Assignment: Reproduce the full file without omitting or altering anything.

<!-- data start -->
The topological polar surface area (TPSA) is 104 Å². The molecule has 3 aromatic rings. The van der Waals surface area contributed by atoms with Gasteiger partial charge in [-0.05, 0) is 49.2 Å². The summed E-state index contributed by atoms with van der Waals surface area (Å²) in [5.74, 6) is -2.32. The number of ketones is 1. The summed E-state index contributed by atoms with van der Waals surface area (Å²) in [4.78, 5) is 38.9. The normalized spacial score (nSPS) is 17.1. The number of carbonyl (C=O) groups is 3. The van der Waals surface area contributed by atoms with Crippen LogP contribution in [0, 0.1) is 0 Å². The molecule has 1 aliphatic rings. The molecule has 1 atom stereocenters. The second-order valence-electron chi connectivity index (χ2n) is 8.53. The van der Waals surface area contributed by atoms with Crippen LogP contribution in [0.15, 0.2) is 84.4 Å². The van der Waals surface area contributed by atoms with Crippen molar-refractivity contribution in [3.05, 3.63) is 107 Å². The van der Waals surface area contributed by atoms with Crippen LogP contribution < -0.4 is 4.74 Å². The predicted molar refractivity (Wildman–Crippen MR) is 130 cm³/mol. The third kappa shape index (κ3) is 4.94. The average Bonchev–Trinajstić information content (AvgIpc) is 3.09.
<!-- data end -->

The topological polar surface area (TPSA) is 104 Å². The molecule has 3 aromatic rings. The van der Waals surface area contributed by atoms with Gasteiger partial charge in [-0.05, 0) is 49.2 Å². The summed E-state index contributed by atoms with van der Waals surface area (Å²) in [5.74, 6) is -2.32. The number of ketones is 1. The summed E-state index contributed by atoms with van der Waals surface area (Å²) in [4.78, 5) is 38.9. The normalized spacial score (nSPS) is 17.1. The number of carbonyl (C=O) groups is 3. The van der Waals surface area contributed by atoms with Crippen LogP contribution in [0, 0.1) is 0 Å². The molecule has 1 aliphatic rings. The molecule has 1 atom stereocenters. The second-order valence-electron chi connectivity index (χ2n) is 8.53. The van der Waals surface area contributed by atoms with Crippen LogP contribution in [0.15, 0.2) is 84.4 Å². The van der Waals surface area contributed by atoms with Crippen molar-refractivity contribution in [3.05, 3.63) is 107 Å². The van der Waals surface area contributed by atoms with Crippen LogP contribution < -0.4 is 4.74 Å². The predicted molar refractivity (Wildman–Crippen MR) is 130 cm³/mol. The third kappa shape index (κ3) is 4.94. The average Bonchev–Trinajstić information content (AvgIpc) is 3.09.